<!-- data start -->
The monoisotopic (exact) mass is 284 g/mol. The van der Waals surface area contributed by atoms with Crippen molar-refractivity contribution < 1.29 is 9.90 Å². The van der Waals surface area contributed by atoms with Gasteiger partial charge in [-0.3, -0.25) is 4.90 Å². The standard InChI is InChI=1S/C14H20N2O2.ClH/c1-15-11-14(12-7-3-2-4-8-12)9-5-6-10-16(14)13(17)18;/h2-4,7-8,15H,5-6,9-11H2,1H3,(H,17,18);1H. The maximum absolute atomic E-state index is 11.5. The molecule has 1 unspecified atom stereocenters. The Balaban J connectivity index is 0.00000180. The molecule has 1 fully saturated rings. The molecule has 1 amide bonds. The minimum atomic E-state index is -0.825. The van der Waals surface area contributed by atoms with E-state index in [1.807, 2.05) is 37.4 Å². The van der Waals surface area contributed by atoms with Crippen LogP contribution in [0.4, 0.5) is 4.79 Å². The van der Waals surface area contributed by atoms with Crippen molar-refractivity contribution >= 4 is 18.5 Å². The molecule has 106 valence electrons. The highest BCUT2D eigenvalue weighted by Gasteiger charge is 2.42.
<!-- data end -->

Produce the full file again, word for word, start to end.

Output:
The monoisotopic (exact) mass is 284 g/mol. The van der Waals surface area contributed by atoms with Crippen molar-refractivity contribution < 1.29 is 9.90 Å². The van der Waals surface area contributed by atoms with Gasteiger partial charge in [-0.3, -0.25) is 4.90 Å². The standard InChI is InChI=1S/C14H20N2O2.ClH/c1-15-11-14(12-7-3-2-4-8-12)9-5-6-10-16(14)13(17)18;/h2-4,7-8,15H,5-6,9-11H2,1H3,(H,17,18);1H. The maximum absolute atomic E-state index is 11.5. The molecule has 1 unspecified atom stereocenters. The Balaban J connectivity index is 0.00000180. The molecule has 1 fully saturated rings. The molecule has 1 amide bonds. The minimum atomic E-state index is -0.825. The van der Waals surface area contributed by atoms with E-state index in [1.807, 2.05) is 37.4 Å². The van der Waals surface area contributed by atoms with Crippen LogP contribution in [0.4, 0.5) is 4.79 Å². The van der Waals surface area contributed by atoms with Crippen molar-refractivity contribution >= 4 is 18.5 Å². The molecule has 106 valence electrons. The highest BCUT2D eigenvalue weighted by Gasteiger charge is 2.42.